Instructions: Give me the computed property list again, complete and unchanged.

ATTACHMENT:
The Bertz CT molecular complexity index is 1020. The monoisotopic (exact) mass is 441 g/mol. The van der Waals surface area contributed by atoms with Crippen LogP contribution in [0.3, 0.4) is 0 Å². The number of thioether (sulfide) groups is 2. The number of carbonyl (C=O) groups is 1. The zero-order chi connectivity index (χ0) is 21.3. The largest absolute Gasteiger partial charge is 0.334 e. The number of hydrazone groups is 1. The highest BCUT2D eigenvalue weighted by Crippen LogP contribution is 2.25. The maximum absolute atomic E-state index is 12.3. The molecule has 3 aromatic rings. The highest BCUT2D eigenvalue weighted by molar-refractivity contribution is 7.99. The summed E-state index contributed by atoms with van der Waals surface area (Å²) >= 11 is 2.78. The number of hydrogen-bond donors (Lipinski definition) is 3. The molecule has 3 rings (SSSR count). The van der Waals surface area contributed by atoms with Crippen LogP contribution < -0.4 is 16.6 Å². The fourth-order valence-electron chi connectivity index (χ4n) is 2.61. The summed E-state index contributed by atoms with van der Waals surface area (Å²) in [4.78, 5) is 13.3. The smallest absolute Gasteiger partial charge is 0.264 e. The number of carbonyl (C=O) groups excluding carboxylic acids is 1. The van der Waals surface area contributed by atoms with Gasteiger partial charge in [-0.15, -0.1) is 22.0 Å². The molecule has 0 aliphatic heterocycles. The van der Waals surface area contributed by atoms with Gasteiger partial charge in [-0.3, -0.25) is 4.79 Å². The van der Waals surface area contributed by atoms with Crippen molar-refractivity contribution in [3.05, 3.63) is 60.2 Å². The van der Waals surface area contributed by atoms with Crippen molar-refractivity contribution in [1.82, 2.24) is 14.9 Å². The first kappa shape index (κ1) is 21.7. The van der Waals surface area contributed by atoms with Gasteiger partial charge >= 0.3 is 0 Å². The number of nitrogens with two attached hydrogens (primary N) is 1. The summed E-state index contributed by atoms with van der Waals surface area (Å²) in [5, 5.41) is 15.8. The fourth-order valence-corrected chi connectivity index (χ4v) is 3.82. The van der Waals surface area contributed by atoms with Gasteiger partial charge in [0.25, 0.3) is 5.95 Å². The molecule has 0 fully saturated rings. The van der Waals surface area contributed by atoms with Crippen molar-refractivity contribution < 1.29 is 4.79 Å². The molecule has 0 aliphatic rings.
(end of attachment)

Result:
The Bertz CT molecular complexity index is 1020. The monoisotopic (exact) mass is 441 g/mol. The van der Waals surface area contributed by atoms with Crippen LogP contribution in [0.3, 0.4) is 0 Å². The number of thioether (sulfide) groups is 2. The number of carbonyl (C=O) groups is 1. The zero-order chi connectivity index (χ0) is 21.3. The largest absolute Gasteiger partial charge is 0.334 e. The number of hydrazone groups is 1. The highest BCUT2D eigenvalue weighted by Crippen LogP contribution is 2.25. The maximum absolute atomic E-state index is 12.3. The molecule has 3 aromatic rings. The highest BCUT2D eigenvalue weighted by molar-refractivity contribution is 7.99. The summed E-state index contributed by atoms with van der Waals surface area (Å²) >= 11 is 2.78. The number of hydrogen-bond donors (Lipinski definition) is 3. The molecule has 3 rings (SSSR count). The van der Waals surface area contributed by atoms with Crippen LogP contribution < -0.4 is 16.6 Å². The fourth-order valence-electron chi connectivity index (χ4n) is 2.61. The summed E-state index contributed by atoms with van der Waals surface area (Å²) in [4.78, 5) is 13.3. The smallest absolute Gasteiger partial charge is 0.264 e. The number of carbonyl (C=O) groups excluding carboxylic acids is 1. The van der Waals surface area contributed by atoms with Gasteiger partial charge in [-0.15, -0.1) is 22.0 Å². The molecule has 0 aliphatic heterocycles. The van der Waals surface area contributed by atoms with Gasteiger partial charge in [-0.3, -0.25) is 4.79 Å². The van der Waals surface area contributed by atoms with Crippen molar-refractivity contribution in [3.05, 3.63) is 60.2 Å². The van der Waals surface area contributed by atoms with Crippen molar-refractivity contribution in [1.82, 2.24) is 14.9 Å². The first kappa shape index (κ1) is 21.7. The van der Waals surface area contributed by atoms with Gasteiger partial charge >= 0.3 is 0 Å². The number of nitrogens with two attached hydrogens (primary N) is 1. The summed E-state index contributed by atoms with van der Waals surface area (Å²) in [5, 5.41) is 15.8. The fourth-order valence-corrected chi connectivity index (χ4v) is 3.82. The van der Waals surface area contributed by atoms with Gasteiger partial charge in [0.25, 0.3) is 5.95 Å². The molecule has 0 fully saturated rings. The van der Waals surface area contributed by atoms with Crippen molar-refractivity contribution < 1.29 is 4.79 Å². The molecule has 0 aliphatic rings.